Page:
Author Topic: super compact problems  (Read 798 times)

super compact problems
« on: January 30, 2019, 11:33:54 am »
I am trying to convert a stronglight  triple chainset 48/38/28 ( on the cheap) in to a super compact . I have fitted an old  plain  40 tooth chainring  on to the middle position . But I can not get  front triple shimano 105  derailleur  to lift the ten speed chain from the inner 28 to the 40 . Do i need to invest in a more modern ramped and pinned  44 t chain wheel . Or am I being too ambitious , and should also fit  a 30 t or 32 t inner .  Am currently using a  11/28 t cassette so can fit a 11/32 or 11 /36 if required  thanks colin .
Four wheels move the body, two wheels move the soul !!!

Re: super compact problems
« Reply #1 on: January 30, 2019, 11:40:31 am »
I think this might be a problem with indexed front changers.  I have 40/24 but use Campag Ergo levers so therefore not indexed and I can easy the chain up or down by feel.  My chain rings are absolutely plain, no ramps or pins, but I imagine these will help with an indexed front changer.

Re: super compact problems
« Reply #2 on: January 30, 2019, 12:18:04 pm »
a 'middle ring'  in the 'middle position' (and either  nothing or a chainguard in the outer position) will give the best shifts with a 10s chain and your shifters. The other thing is that  I suspect that you ought to be using the 1-2 clicks in the (triple?) shifter not the 2-3 clicks.

You might be better off with a different FD which is meant for a double, too; the inner plate of a triple FD often has features on it that are designed to help the shift along when you are using the recommended chainring sizes etc; these can be a positive hinderance when you start varying charing sizes and FD height.

BTW you can look to use an outer ring in the 'middle position' but the bolt counterbores will be in the wrong side of the chainring, so the bolts may protrude and interfere with the shifts/chainline etc on the left side of the chainring. Hence I suspect that buying a 'middle ring' may be the path of least resistance.

cheers

Re: super compact problems
« Reply #3 on: January 30, 2019, 06:08:02 pm »

You might be better off with a different FD which is meant for a double, too; the inner plate of a triple FD often has features on it that are designed to help the shift along when you are using the recommended chainring sizes etc; these can be a positive hinderance when you start varying charing sizes and FD height.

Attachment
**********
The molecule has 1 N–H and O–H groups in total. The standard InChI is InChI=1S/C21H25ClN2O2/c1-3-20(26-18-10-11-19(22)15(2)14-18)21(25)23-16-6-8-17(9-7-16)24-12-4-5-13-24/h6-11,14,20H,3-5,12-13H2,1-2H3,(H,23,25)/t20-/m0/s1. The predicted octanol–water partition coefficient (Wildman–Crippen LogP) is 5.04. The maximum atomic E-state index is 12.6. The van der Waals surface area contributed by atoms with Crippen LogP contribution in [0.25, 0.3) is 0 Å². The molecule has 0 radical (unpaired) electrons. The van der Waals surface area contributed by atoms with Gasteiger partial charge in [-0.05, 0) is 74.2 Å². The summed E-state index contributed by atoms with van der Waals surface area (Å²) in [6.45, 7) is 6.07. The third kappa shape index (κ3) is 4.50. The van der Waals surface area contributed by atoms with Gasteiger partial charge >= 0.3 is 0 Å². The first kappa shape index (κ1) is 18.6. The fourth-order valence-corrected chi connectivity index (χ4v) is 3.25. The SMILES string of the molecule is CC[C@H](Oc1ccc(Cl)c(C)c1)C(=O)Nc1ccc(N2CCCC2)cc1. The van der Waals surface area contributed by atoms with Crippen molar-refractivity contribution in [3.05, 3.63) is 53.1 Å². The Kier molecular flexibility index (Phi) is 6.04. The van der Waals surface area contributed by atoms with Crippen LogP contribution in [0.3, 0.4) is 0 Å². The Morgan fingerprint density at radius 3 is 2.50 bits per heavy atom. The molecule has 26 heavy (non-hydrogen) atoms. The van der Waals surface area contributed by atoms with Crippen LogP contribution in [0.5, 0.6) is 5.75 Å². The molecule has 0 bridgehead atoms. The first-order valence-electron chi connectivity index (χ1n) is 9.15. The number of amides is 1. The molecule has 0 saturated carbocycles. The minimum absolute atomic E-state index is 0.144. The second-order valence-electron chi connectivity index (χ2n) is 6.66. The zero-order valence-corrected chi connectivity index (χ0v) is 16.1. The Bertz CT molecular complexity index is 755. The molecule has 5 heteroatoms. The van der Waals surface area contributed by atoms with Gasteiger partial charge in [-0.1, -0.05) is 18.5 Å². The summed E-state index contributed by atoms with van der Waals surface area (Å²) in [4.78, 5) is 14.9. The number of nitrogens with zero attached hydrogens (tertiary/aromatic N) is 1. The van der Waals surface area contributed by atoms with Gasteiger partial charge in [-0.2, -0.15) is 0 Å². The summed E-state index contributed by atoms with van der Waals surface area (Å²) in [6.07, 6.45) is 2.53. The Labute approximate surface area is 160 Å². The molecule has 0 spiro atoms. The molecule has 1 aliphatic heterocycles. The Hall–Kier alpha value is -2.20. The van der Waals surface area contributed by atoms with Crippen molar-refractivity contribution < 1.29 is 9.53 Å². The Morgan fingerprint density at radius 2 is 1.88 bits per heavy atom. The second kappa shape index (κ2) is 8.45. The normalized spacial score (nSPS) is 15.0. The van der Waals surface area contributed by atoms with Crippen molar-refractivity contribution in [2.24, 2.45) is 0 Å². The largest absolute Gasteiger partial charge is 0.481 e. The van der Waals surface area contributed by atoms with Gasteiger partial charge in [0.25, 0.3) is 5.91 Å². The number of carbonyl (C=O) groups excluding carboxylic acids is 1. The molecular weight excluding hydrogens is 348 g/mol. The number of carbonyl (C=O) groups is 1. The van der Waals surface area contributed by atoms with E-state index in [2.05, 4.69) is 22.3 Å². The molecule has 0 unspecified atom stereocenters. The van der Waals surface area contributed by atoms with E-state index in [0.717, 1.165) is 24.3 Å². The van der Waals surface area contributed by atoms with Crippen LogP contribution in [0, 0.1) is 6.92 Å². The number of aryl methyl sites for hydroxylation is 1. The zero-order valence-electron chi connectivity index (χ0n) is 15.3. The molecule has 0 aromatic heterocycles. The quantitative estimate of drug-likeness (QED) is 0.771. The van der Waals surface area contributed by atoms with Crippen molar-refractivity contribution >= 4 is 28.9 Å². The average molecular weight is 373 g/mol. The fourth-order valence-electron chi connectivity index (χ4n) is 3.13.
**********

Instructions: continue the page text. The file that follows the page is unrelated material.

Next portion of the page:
I found this in the past when swapping out a 105 triple for a double: I needed to change the front mech as the triple front mech physically fouled my new chainrings.

Re: super compact problems
« Reply #4 on: February 04, 2019, 01:13:48 am »
My guess would be that the lack of ramps/pins is the issue - you're only 1T over the standard middle ring. Might be worth trying a larger pinned middle ring. I have a 26T inner ring on my 105 setup, so there is probably a bit of leeway there to raise the fd a bit for a larger middle? TBH I can't see any real-world advantage to your proposed setup vs your triple, so if you can't make it work it's not the end of the world, just a wasted £20 for the chainring?

Re: super compact problems
« Reply #5 on: February 09, 2019, 10:01:40 pm »
Thanks for your replies . Well I have totally lost the plot on this one . I have never been happy with the sti  front gear change on the triple .But buying a new inner ring ,chain guard , front mech ,chain and cassette ( last two because the old ones are a bit cattle trucked ) for less of a gear range  and having to double change when drooping in to the granny ring  didn't make much sense to me .  So I have pulled off the triple levers, fitted old non aero brake levers & simplex friction gear levers . Put the old 48/38/28 triple crank back on . Bought & fitted a new 8 speed cassette & chain and its bloody brilliant . So easy to set up /changes gear like a dream . And should be cheaper and longer lasting than running 10 speed chains and cassettes  ( judging by the old 7  speed bike I own ). Happy days colin
Four wheels move the body, two wheels move the soul !!!

Re: super compact problems
« Reply #6 on: February 10, 2019, 01:12:04 am »
TBH having started cycling in 5s days I soon migrated to 7s (as soon as I could) but have not felt a terribly strong urge to have more gears than that. I've owned, used and worked on 10s/11s systems and they are certainly more finicky. 9s mostly seems OK and 7/8s seems very tolerant of small variations in setup.  My touring bike still wears 3x7s. I don't see any point in changing it or fitting STIs; just a lot of hassle for very little gain.

cheers